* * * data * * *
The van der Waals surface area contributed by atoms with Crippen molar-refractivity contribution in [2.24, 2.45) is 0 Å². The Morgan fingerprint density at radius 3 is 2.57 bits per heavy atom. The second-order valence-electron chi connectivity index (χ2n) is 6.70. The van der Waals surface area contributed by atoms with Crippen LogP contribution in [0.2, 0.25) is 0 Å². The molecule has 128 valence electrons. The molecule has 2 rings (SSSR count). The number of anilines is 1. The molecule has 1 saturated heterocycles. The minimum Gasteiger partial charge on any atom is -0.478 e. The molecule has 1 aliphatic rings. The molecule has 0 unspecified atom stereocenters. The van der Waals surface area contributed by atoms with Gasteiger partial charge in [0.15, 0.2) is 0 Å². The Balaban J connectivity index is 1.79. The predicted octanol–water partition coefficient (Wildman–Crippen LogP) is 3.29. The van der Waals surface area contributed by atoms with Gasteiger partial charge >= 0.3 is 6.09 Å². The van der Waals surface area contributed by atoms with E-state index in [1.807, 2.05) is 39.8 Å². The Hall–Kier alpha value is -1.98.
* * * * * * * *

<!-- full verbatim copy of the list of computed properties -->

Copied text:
The van der Waals surface area contributed by atoms with Crippen molar-refractivity contribution in [2.24, 2.45) is 0 Å². The Morgan fingerprint density at radius 3 is 2.57 bits per heavy atom. The second-order valence-electron chi connectivity index (χ2n) is 6.70. The van der Waals surface area contributed by atoms with Crippen LogP contribution in [0.2, 0.25) is 0 Å². The molecule has 128 valence electrons. The molecule has 2 rings (SSSR count). The number of anilines is 1. The molecule has 1 saturated heterocycles. The minimum Gasteiger partial charge on any atom is -0.478 e. The molecule has 1 aliphatic rings. The molecule has 0 unspecified atom stereocenters. The van der Waals surface area contributed by atoms with Gasteiger partial charge in [0.15, 0.2) is 0 Å². The Balaban J connectivity index is 1.79. The predicted octanol–water partition coefficient (Wildman–Crippen LogP) is 3.29. The van der Waals surface area contributed by atoms with Gasteiger partial charge >= 0.3 is 6.09 Å². The van der Waals surface area contributed by atoms with E-state index in [1.807, 2.05) is 39.8 Å². The Hall–Kier alpha value is -1.98.